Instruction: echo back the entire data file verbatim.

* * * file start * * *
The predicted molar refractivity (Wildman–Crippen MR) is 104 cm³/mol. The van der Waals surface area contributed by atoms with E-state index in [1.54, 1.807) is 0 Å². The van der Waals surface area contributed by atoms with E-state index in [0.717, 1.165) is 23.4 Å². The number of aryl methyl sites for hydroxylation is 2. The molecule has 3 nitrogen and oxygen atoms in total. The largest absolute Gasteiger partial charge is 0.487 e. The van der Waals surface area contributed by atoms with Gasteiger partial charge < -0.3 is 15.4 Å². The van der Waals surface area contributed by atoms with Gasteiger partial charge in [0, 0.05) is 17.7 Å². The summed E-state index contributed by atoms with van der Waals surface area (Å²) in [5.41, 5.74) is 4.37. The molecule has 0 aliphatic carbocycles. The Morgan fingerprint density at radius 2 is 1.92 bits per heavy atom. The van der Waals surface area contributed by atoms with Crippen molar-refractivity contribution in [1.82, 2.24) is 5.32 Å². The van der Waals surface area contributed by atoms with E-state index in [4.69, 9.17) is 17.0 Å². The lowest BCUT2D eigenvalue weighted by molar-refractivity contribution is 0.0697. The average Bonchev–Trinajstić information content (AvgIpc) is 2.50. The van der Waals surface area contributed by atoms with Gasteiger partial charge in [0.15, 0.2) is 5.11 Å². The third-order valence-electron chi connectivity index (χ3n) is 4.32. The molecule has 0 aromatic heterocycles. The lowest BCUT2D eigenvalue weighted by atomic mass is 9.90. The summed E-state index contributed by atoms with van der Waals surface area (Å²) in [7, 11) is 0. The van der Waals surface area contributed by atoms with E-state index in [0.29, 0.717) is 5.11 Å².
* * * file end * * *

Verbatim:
The predicted molar refractivity (Wildman–Crippen MR) is 104 cm³/mol. The van der Waals surface area contributed by atoms with E-state index in [1.54, 1.807) is 0 Å². The van der Waals surface area contributed by atoms with E-state index in [0.717, 1.165) is 23.4 Å². The number of aryl methyl sites for hydroxylation is 2. The molecule has 3 nitrogen and oxygen atoms in total. The largest absolute Gasteiger partial charge is 0.487 e. The van der Waals surface area contributed by atoms with Gasteiger partial charge < -0.3 is 15.4 Å². The van der Waals surface area contributed by atoms with Gasteiger partial charge in [0, 0.05) is 17.7 Å². The summed E-state index contributed by atoms with van der Waals surface area (Å²) in [5.41, 5.74) is 4.37. The molecule has 0 aliphatic carbocycles. The Morgan fingerprint density at radius 2 is 1.92 bits per heavy atom. The van der Waals surface area contributed by atoms with Crippen molar-refractivity contribution in [1.82, 2.24) is 5.32 Å². The van der Waals surface area contributed by atoms with E-state index in [4.69, 9.17) is 17.0 Å². The lowest BCUT2D eigenvalue weighted by molar-refractivity contribution is 0.0697. The average Bonchev–Trinajstić information content (AvgIpc) is 2.50. The van der Waals surface area contributed by atoms with Gasteiger partial charge in [0.15, 0.2) is 5.11 Å². The third-order valence-electron chi connectivity index (χ3n) is 4.32. The molecule has 0 aromatic heterocycles. The lowest BCUT2D eigenvalue weighted by atomic mass is 9.90. The summed E-state index contributed by atoms with van der Waals surface area (Å²) in [7, 11) is 0. The van der Waals surface area contributed by atoms with E-state index in [0.29, 0.717) is 5.11 Å².